Health, Wellbeing and Community Recovery in Fukushima  book cover
1st Edition

Health, Wellbeing and Community Recovery in Fukushima




  • Available for pre-order. Item will ship after June 20, 2022
ISBN 9781032022734
June 20, 2022 Forthcoming by Routledge
230 Pages 6 B/W Illustrations

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Book Description

This book examines the issue of disaster recovery in relation to community wellbeing and resilience, exploring the social, political, demographic and environmental changes in the wake of the 2011 Fukushima disaster.

The contributors reflect on the Fukushima disaster of earthquake, tsunami and radiation contamination and its impacts on society from an interdisciplinary perspective of the social sciences, critical public health, and the humanities. It focuses on four aspects, which form the sections of the work:

  • Living with Risk and Uncertainty
  • Vulnerability and Inequality
  • Community Action, Engagement and Wellbeing
  • Notes from the Field

The first three sections present research on the long-term consequences of the disaster on community health and wellbeing. These findings are enhanced and developed in the ‘Notes from the Field’ section where local practitioners from medicine and community recovery reflect on their experiences in relation to concepts developed in the previous sections.

This work significantly extends the literature on long-term wellbeing following disaster. The case study of Fukushima is a multi-faceted process that illuminates wider issues around post-disaster regeneration in Fukushima. This problem takes on new importance in the context of Covid-19, including direct parallels in the issues of risk measurement, social inequality, and wider wellbeing impacts, which public health disciplines can draw from.

Table of Contents

Chapter 1. The Reconstruction of Community and Wellbeing in Fukushima – Situating the Case within the Field

Sudeepa Abeysinghe, Akihiko Ozaki, Claire Leppold and Alison Lloyd Williams

PART I: Reflections from the Field

Chapter 2. Reflections from Frontline Healthcare Workers

Katsuko Onoda and Rika Sato

Chapter 3. Psychiatric Care after the Nuclear Accident in Fukushima

Arinobu Hori

Chapter 4. Fukushima Hamadori (Coastal Area) High School Academy: Learning and Understanding about Nuclear Disaster for Fukushima High Schools Students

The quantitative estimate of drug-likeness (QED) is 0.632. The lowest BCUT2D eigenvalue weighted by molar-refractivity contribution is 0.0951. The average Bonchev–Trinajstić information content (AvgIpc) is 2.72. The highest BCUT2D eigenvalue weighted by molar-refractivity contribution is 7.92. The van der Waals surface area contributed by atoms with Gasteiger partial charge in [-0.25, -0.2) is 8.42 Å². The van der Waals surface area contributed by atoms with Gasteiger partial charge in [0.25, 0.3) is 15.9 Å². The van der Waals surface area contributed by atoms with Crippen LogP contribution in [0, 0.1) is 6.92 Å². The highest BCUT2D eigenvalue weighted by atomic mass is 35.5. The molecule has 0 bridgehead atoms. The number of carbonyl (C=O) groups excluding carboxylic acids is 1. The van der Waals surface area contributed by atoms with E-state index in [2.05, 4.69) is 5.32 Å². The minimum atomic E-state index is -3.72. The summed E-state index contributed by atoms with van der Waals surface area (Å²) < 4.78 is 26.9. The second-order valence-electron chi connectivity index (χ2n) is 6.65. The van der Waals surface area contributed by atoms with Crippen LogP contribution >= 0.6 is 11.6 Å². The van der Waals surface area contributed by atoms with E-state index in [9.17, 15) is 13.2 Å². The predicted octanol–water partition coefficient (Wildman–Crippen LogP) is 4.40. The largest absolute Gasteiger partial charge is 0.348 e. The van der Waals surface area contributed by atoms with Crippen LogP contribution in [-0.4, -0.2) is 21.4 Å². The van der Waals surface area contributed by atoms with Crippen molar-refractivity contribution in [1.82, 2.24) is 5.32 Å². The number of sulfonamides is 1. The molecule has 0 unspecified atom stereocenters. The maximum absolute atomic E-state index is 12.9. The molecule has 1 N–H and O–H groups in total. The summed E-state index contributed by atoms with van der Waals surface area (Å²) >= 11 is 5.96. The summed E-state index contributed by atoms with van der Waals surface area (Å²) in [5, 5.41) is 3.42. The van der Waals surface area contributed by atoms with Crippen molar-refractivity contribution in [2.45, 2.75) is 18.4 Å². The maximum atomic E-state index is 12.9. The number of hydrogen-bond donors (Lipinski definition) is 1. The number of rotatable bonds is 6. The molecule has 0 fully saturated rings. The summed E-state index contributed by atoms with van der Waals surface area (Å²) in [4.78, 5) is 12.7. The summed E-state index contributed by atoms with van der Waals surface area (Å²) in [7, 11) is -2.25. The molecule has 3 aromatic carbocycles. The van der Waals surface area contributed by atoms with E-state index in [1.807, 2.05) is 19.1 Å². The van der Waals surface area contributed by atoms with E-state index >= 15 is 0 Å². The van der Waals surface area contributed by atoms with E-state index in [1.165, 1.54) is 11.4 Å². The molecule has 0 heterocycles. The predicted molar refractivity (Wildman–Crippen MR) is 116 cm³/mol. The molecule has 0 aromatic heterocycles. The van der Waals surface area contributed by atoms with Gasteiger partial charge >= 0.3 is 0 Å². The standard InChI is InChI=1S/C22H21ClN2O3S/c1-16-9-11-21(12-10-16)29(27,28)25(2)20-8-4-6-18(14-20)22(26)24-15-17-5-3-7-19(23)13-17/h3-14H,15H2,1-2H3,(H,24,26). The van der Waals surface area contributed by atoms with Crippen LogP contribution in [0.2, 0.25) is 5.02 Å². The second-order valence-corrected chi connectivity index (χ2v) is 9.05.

Yasuhiro Takamura

Chapter 5. The Increased Disaster-Related Deaths after the Fukushima Nuclear Disaster, and the System for their Compensation

Shigeta Mimura

PART II: Living with Risk

Chapter 6. Getting the Measure of Radiation Monitoring in Fukushima, Ten Years On

Louise Elstow

Chapter 7. Prioritizing Health Risks after the 3.11 disaster: The Application of Wellbeing Indicators

Michio Murakami

Chapter 8. Commensurability and Post-Disaster Mental Health after 3.11

Ben Epstein

PART III: Social Difference and Inequality

Chapter 9. Japan’s Gender Perspective after the Explosions at Fukushima Daiichi Nuclear Power Plant

Sunhee Lee

Chapter 10. Social Vulnerability and Inequality in Disasters: Marriage-Migrant Women’s Experiences in the Tōhoku Region

Sunhee Lee and Shinya Uekusa

Chapter 11. The Social Amplification of Stigma in the Media after the Fukushima Disaster

Mikihito Tanaka

PART IV: Community Engagement and Wellbeing

Chapter 12. Theatres of Resilience: Children as Actors in Community Development in Fukushima

Alison Lloyd Williams and Aya Goto

Chapter 13. Bonding After Fukushima: The Role of Trust Relationships Between Non-Profit Organisation Volunteers and Disaster Victims in Building Resilience Amidst a Nuclear Catastrophe

Giulia De Togni

Chapter 14. Fukushima Reconstruction after Nuclear Accident and the Fukushima Daiichi Nuclear Power Plant (1F) Decommissioning Policy

Shunji Matsuoka

Chapter 15. The Long-term Impact of Disasters and Looking Forward

Claire Leppold, Alison Lloyd Williams, Akihiko Ozaki and Sudeepa Abeysinghe

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Editor(s)

Biography

Sudeepa Abeysinghe is a health sociologist who works at the intersection of sociology, STS, and critical policy studies.

Claire Leppold is a Research Fellow at the Child and Community Wellbeing Unit at the University of Melbourne, Australia.

Alison Lloyd Williams is a Senior Research Associate at Lancaster University, UK.

Akihiko Ozaki is a surgical oncologist and public health practitioner based in Fukushima, Japan.